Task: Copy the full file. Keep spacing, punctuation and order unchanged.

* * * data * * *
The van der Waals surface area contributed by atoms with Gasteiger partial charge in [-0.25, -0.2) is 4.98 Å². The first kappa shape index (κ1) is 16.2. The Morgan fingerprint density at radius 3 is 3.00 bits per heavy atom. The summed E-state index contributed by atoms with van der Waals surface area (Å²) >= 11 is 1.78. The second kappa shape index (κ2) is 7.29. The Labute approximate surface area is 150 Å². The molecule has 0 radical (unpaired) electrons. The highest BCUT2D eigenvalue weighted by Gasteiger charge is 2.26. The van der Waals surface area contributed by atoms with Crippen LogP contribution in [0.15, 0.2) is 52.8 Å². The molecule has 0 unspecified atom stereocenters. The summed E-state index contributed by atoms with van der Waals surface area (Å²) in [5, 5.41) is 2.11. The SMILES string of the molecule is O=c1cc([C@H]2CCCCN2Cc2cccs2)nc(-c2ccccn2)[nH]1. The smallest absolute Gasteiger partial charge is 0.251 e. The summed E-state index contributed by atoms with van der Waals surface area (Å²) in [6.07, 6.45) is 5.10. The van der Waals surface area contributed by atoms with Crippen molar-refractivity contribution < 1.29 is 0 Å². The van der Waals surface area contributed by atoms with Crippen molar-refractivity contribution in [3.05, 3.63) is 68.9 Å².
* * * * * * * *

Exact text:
The van der Waals surface area contributed by atoms with Gasteiger partial charge in [-0.25, -0.2) is 4.98 Å². The first kappa shape index (κ1) is 16.2. The Morgan fingerprint density at radius 3 is 3.00 bits per heavy atom. The summed E-state index contributed by atoms with van der Waals surface area (Å²) >= 11 is 1.78. The second kappa shape index (κ2) is 7.29. The Labute approximate surface area is 150 Å². The molecule has 0 radical (unpaired) electrons. The highest BCUT2D eigenvalue weighted by Gasteiger charge is 2.26. The van der Waals surface area contributed by atoms with Crippen LogP contribution in [0.15, 0.2) is 52.8 Å². The molecule has 0 unspecified atom stereocenters. The summed E-state index contributed by atoms with van der Waals surface area (Å²) in [5, 5.41) is 2.11. The SMILES string of the molecule is O=c1cc([C@H]2CCCCN2Cc2cccs2)nc(-c2ccccn2)[nH]1. The smallest absolute Gasteiger partial charge is 0.251 e. The summed E-state index contributed by atoms with van der Waals surface area (Å²) in [6.07, 6.45) is 5.10. The van der Waals surface area contributed by atoms with Crippen molar-refractivity contribution < 1.29 is 0 Å². The van der Waals surface area contributed by atoms with Crippen molar-refractivity contribution in [3.05, 3.63) is 68.9 Å².